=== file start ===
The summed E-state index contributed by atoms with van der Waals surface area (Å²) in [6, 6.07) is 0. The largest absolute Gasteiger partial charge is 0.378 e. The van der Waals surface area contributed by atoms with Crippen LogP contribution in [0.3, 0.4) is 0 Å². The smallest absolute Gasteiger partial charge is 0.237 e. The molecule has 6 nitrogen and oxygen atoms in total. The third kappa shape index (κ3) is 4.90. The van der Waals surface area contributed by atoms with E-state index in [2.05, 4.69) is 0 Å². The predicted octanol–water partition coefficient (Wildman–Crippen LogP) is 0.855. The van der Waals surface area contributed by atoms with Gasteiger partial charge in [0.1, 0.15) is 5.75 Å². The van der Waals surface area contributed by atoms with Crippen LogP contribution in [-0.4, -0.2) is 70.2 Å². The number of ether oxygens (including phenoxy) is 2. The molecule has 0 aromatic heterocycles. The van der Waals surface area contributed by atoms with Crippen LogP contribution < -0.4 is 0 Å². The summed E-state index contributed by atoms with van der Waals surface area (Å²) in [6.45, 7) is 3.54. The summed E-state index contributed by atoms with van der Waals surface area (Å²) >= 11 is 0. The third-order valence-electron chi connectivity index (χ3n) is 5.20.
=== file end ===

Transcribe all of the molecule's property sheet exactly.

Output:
The summed E-state index contributed by atoms with van der Waals surface area (Å²) in [6, 6.07) is 0. The largest absolute Gasteiger partial charge is 0.378 e. The van der Waals surface area contributed by atoms with Crippen LogP contribution in [0.3, 0.4) is 0 Å². The smallest absolute Gasteiger partial charge is 0.237 e. The molecule has 6 nitrogen and oxygen atoms in total. The third kappa shape index (κ3) is 4.90. The van der Waals surface area contributed by atoms with E-state index in [2.05, 4.69) is 0 Å². The predicted octanol–water partition coefficient (Wildman–Crippen LogP) is 0.855. The van der Waals surface area contributed by atoms with Gasteiger partial charge in [0.1, 0.15) is 5.75 Å². The van der Waals surface area contributed by atoms with Crippen LogP contribution in [-0.4, -0.2) is 70.2 Å². The number of ether oxygens (including phenoxy) is 2. The molecule has 0 aromatic heterocycles. The van der Waals surface area contributed by atoms with Crippen LogP contribution < -0.4 is 0 Å². The summed E-state index contributed by atoms with van der Waals surface area (Å²) in [6.45, 7) is 3.54. The summed E-state index contributed by atoms with van der Waals surface area (Å²) >= 11 is 0. The third-order valence-electron chi connectivity index (χ3n) is 5.20.